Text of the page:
Despite an increased number of farms and acreage, coffee production on the Big Island of Hawaii was off by about 3% in the 2007 season. I find it interesting that the Pacific Business News prefers to look at the “glass is half full” side of this story, emphasizing that the number of farms and acreage increased.

USDA statistics confirm that yields per acre have been dropping since information was first recorded; averaging 2,000 to 3,000 lbs per acre in the 1950s to 1,000 lbs to 2,000 lbs today.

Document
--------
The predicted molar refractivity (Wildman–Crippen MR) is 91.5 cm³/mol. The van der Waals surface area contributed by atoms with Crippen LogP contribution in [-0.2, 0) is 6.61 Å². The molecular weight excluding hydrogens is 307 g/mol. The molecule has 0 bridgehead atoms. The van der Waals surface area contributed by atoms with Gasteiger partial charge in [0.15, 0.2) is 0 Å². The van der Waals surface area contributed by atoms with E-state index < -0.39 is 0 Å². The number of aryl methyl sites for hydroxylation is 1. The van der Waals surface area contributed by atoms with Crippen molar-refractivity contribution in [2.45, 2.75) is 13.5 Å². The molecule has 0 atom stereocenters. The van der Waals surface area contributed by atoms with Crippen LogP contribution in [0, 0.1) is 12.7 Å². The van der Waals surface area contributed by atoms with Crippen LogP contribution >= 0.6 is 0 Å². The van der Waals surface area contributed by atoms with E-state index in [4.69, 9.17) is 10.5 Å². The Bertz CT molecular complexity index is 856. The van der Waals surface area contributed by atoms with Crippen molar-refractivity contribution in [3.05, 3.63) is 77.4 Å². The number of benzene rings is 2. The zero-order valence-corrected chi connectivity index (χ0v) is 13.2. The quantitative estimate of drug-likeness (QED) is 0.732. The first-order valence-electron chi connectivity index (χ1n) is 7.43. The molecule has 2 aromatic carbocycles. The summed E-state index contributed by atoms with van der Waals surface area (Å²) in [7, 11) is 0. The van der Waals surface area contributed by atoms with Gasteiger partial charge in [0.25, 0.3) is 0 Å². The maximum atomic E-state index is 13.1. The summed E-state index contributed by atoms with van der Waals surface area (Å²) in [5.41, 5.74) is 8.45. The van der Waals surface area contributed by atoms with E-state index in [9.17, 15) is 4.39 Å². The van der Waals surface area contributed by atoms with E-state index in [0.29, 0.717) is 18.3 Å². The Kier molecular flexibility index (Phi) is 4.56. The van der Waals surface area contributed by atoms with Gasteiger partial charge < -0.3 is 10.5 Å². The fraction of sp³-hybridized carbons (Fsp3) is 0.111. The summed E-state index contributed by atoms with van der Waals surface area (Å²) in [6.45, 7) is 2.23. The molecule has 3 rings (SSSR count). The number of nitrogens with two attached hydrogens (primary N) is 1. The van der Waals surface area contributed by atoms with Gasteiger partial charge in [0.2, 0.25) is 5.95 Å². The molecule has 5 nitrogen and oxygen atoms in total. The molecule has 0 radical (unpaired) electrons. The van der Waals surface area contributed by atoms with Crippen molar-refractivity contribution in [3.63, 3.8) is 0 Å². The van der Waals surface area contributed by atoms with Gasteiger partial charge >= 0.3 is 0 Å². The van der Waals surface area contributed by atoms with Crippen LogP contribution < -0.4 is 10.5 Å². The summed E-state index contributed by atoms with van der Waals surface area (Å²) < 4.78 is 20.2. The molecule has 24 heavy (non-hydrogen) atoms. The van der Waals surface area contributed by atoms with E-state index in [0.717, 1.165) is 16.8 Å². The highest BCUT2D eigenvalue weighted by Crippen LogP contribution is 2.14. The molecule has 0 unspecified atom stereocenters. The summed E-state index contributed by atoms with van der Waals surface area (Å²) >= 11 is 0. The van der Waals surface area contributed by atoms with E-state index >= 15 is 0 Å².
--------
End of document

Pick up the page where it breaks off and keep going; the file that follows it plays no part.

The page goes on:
The lower yield may have come from changing climate conditions, from increased volcanic activity or even changing labor laws, but rather, I see it as the continuation of a trend toward lower productivity — largely resulting from a growing number of hobby farms and an aging population of subsistence farmers.

Big Island coffee farms are growing in number and expanding in size despite a slight production decline in the last reporting season.

The number of coffee farms increased this year from 775 to 790, harvesting a total of 3,000 acres.

Production was off 3 percent, or about 100,000 pounds, in the 2007-2008 season compared to the 2006-2007 season.